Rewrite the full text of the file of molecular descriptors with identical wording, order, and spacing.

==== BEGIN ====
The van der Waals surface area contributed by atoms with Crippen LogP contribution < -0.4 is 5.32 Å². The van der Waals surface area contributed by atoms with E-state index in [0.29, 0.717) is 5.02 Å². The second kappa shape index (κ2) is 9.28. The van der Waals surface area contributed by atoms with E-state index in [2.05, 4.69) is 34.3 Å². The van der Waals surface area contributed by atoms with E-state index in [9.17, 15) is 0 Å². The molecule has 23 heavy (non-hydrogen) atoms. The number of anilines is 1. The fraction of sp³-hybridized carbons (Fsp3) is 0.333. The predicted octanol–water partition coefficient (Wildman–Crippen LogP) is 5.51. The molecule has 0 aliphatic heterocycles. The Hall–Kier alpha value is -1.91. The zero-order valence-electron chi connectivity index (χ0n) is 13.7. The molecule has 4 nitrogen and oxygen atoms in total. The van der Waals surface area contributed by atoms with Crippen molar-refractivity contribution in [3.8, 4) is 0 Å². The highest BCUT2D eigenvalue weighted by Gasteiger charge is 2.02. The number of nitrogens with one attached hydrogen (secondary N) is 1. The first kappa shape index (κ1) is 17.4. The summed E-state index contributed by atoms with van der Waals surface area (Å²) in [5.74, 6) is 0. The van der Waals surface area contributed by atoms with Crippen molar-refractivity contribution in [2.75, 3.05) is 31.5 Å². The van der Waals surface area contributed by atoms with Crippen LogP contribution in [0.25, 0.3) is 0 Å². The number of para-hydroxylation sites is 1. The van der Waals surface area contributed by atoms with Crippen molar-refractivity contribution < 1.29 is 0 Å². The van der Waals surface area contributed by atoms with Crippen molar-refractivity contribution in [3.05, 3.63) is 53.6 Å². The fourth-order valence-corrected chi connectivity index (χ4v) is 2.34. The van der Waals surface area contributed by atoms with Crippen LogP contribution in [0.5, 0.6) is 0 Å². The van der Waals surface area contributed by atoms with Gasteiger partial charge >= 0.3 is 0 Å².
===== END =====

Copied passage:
The van der Waals surface area contributed by atoms with Crippen LogP contribution < -0.4 is 5.32 Å². The van der Waals surface area contributed by atoms with E-state index in [0.29, 0.717) is 5.02 Å². The second kappa shape index (κ2) is 9.28. The van der Waals surface area contributed by atoms with E-state index in [2.05, 4.69) is 34.3 Å². The van der Waals surface area contributed by atoms with E-state index in [9.17, 15) is 0 Å². The molecule has 23 heavy (non-hydrogen) atoms. The number of anilines is 1. The fraction of sp³-hybridized carbons (Fsp3) is 0.333. The predicted octanol–water partition coefficient (Wildman–Crippen LogP) is 5.51. The molecule has 0 aliphatic heterocycles. The Hall–Kier alpha value is -1.91. The zero-order valence-electron chi connectivity index (χ0n) is 13.7. The molecule has 4 nitrogen and oxygen atoms in total. The van der Waals surface area contributed by atoms with Crippen molar-refractivity contribution in [3.8, 4) is 0 Å². The highest BCUT2D eigenvalue weighted by Gasteiger charge is 2.02. The number of nitrogens with one attached hydrogen (secondary N) is 1. The first kappa shape index (κ1) is 17.4. The summed E-state index contributed by atoms with van der Waals surface area (Å²) in [5.74, 6) is 0. The van der Waals surface area contributed by atoms with Crippen molar-refractivity contribution in [2.75, 3.05) is 31.5 Å². The van der Waals surface area contributed by atoms with Crippen LogP contribution in [0.25, 0.3) is 0 Å². The number of para-hydroxylation sites is 1. The van der Waals surface area contributed by atoms with Crippen molar-refractivity contribution < 1.29 is 0 Å². The van der Waals surface area contributed by atoms with Crippen molar-refractivity contribution in [3.05, 3.63) is 53.6 Å². The fourth-order valence-corrected chi connectivity index (χ4v) is 2.34. The van der Waals surface area contributed by atoms with Crippen LogP contribution in [0.5, 0.6) is 0 Å². The van der Waals surface area contributed by atoms with Gasteiger partial charge >= 0.3 is 0 Å².